If you go to dailysteals.com today and today only, you can get this watch (Columbia brand version) for $49.95 + $5 shipping. Not a bad deal.

  66. Tzimkas Theodoros

    Great review! I have only one question to make, because I’m ready to buy it!
    When you say “Finally, in addition to the GPS based running mode, the unit also contains a simple chrono mode, which you can use for basic timing as needed without the GPS enabled.”
    In the chrono mode, is it able to show splits? Obviously manual by holding the top right button. But can it be happened?

  67. Cookie Monster

    Thank you for the complete in-depth review of the watch. I am new to running, and have been in a few 5k races with more already registered for. I wanted a GPS watch to help train and use in racing and this watch seems to fit that bill! Until I prove to my wife that running won’t be just a “fad” She doesn’t approve of a high priced piece, so we are ordering this watch(which is now only $59 through their site).
    My only question is “why is the time it takes to aquire GPS satellite’s so important?” My question is because I wonder if I turn it on does it start tracking my stats right away? Or only when I hit “start”? If I turn it on, and as it is searching I do my pre-run warm-ups/stretching will it start tracking time and distance? Or can I move around and it not track anything until the race or run actually starts?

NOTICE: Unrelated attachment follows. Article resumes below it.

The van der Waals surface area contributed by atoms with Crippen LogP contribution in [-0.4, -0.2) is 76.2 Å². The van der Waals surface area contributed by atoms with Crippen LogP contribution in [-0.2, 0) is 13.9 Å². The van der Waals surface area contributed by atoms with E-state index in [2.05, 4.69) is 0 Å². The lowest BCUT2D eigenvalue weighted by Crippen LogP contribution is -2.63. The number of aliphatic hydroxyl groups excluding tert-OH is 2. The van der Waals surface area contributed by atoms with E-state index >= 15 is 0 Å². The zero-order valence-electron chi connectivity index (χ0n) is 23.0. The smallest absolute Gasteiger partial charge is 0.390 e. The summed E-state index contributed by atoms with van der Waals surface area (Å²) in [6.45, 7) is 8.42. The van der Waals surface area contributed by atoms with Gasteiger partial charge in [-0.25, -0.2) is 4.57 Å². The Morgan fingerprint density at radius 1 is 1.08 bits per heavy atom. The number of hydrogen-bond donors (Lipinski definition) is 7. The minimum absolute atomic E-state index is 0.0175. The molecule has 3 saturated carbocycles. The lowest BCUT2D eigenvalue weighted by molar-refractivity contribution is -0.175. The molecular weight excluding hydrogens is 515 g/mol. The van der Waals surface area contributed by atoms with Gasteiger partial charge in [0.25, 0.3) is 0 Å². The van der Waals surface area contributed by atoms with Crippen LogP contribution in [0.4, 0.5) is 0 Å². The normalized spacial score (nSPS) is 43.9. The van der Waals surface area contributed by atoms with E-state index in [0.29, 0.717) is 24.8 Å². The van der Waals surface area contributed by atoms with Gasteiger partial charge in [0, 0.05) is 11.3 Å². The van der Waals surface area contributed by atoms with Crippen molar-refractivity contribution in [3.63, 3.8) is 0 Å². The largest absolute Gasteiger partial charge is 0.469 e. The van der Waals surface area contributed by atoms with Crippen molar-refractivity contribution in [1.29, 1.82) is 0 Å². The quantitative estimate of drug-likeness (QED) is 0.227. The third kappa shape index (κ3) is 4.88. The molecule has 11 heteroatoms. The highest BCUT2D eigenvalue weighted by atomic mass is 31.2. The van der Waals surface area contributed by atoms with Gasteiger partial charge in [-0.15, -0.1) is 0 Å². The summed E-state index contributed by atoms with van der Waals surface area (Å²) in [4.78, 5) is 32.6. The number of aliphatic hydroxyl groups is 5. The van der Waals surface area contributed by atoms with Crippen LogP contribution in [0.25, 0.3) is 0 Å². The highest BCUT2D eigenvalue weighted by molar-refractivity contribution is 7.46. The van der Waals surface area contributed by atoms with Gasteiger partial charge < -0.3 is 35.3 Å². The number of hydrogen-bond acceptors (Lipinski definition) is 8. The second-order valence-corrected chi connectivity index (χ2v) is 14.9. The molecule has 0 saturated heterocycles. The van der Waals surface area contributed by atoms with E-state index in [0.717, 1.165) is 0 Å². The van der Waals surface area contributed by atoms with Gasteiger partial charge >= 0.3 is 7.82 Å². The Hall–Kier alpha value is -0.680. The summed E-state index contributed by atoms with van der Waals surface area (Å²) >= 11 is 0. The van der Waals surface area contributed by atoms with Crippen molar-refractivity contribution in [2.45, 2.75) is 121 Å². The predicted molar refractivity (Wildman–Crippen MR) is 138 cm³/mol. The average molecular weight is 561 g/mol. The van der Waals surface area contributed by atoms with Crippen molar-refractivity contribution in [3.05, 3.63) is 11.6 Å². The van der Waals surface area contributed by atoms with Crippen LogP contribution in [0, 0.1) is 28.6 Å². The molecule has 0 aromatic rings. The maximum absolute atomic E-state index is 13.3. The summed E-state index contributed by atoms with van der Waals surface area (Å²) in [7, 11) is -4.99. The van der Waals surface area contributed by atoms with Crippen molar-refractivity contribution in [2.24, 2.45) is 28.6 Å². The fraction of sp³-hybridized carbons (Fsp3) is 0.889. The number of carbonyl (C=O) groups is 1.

Once again, thanks for the review, as a person only interested in my time/pace/distance, this review made my decision a no-brainer. I have an app on my I-pod I use for tracking my runs anyway!

  68. Mark B

    Just received the 1.0 version as a gift. I charged the unit overnight and now it doesn’t work at all. Display shows date and time but none of the buttons work at all. Tried the required reset but still not working. Does anyone know how I can contact the manufacturer of this product?

  69. Megan

    This watch is not the 1.0. Looks like the 3.0….

    • DC Rainmaker

      I can assure you, it’s the GPS 1.0. The GPS 3.0 didn’t even exist when I wrote this (nor did the 2.0).

      Today, they have the ‘GPS FIT 1.0’, which is their latest entrant, replacing the 1.0 but really only offering bigger letters than the original 1.0.

      At the end of the day, all three watches look identical from the outside and have nearly identical functionality. The download cable is what takes the 1.0 to the 2.0 (allowing for data download), and the addition of the HR strap from the 2.0 to the 3.0.

  70. Alex S

    I have a naive question to ask you: can Garmin 610 and Soleus 1.0 set automatically time, minutes and second all around the globe, if I travel to, for example Falkands Island? And can it timepieces set automatically summer time and vinter time?
    Best regards and thanks for a good independent reviews.
    From Copenhagen (Denmark).
    Alex S

  71. Jacqueline Brown